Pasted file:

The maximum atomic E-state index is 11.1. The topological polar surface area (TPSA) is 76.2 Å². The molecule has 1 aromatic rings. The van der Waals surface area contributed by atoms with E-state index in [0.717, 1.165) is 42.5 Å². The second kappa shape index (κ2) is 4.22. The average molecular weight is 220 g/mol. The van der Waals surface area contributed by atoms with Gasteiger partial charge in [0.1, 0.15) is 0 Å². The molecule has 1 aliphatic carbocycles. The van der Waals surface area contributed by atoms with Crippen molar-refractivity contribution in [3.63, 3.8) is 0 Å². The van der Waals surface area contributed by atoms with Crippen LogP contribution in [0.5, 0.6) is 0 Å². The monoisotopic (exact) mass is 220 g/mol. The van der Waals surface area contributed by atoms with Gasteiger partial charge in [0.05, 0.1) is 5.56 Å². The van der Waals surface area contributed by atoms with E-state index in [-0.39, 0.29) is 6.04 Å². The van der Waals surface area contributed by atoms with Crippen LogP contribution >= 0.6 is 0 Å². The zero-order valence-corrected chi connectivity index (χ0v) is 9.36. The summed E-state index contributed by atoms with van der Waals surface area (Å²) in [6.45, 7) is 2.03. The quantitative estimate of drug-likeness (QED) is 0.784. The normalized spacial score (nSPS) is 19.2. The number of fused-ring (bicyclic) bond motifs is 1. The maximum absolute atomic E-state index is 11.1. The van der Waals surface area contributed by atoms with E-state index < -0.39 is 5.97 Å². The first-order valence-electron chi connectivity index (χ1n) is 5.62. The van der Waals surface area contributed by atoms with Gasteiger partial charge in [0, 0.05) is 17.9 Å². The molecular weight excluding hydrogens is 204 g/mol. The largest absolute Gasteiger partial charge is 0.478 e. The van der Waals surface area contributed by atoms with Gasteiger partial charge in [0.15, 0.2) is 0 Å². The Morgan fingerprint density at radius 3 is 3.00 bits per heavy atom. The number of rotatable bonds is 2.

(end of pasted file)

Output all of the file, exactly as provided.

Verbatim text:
The maximum atomic E-state index is 11.1. The topological polar surface area (TPSA) is 76.2 Å². The molecule has 1 aromatic rings. The van der Waals surface area contributed by atoms with E-state index in [0.717, 1.165) is 42.5 Å². The second kappa shape index (κ2) is 4.22. The average molecular weight is 220 g/mol. The van der Waals surface area contributed by atoms with Gasteiger partial charge in [0.1, 0.15) is 0 Å². The molecule has 1 aliphatic carbocycles. The van der Waals surface area contributed by atoms with Crippen molar-refractivity contribution in [3.63, 3.8) is 0 Å². The van der Waals surface area contributed by atoms with Crippen LogP contribution in [0.5, 0.6) is 0 Å². The monoisotopic (exact) mass is 220 g/mol. The van der Waals surface area contributed by atoms with Gasteiger partial charge in [0.05, 0.1) is 5.56 Å². The van der Waals surface area contributed by atoms with E-state index in [-0.39, 0.29) is 6.04 Å². The van der Waals surface area contributed by atoms with Crippen LogP contribution >= 0.6 is 0 Å². The zero-order valence-corrected chi connectivity index (χ0v) is 9.36. The summed E-state index contributed by atoms with van der Waals surface area (Å²) in [6.45, 7) is 2.03. The quantitative estimate of drug-likeness (QED) is 0.784. The normalized spacial score (nSPS) is 19.2. The number of fused-ring (bicyclic) bond motifs is 1. The maximum absolute atomic E-state index is 11.1. The van der Waals surface area contributed by atoms with E-state index < -0.39 is 5.97 Å². The first-order valence-electron chi connectivity index (χ1n) is 5.62. The van der Waals surface area contributed by atoms with Gasteiger partial charge in [0, 0.05) is 17.9 Å². The molecular weight excluding hydrogens is 204 g/mol. The largest absolute Gasteiger partial charge is 0.478 e. The van der Waals surface area contributed by atoms with Gasteiger partial charge in [0.15, 0.2) is 0 Å². The Morgan fingerprint density at radius 3 is 3.00 bits per heavy atom. The number of rotatable bonds is 2.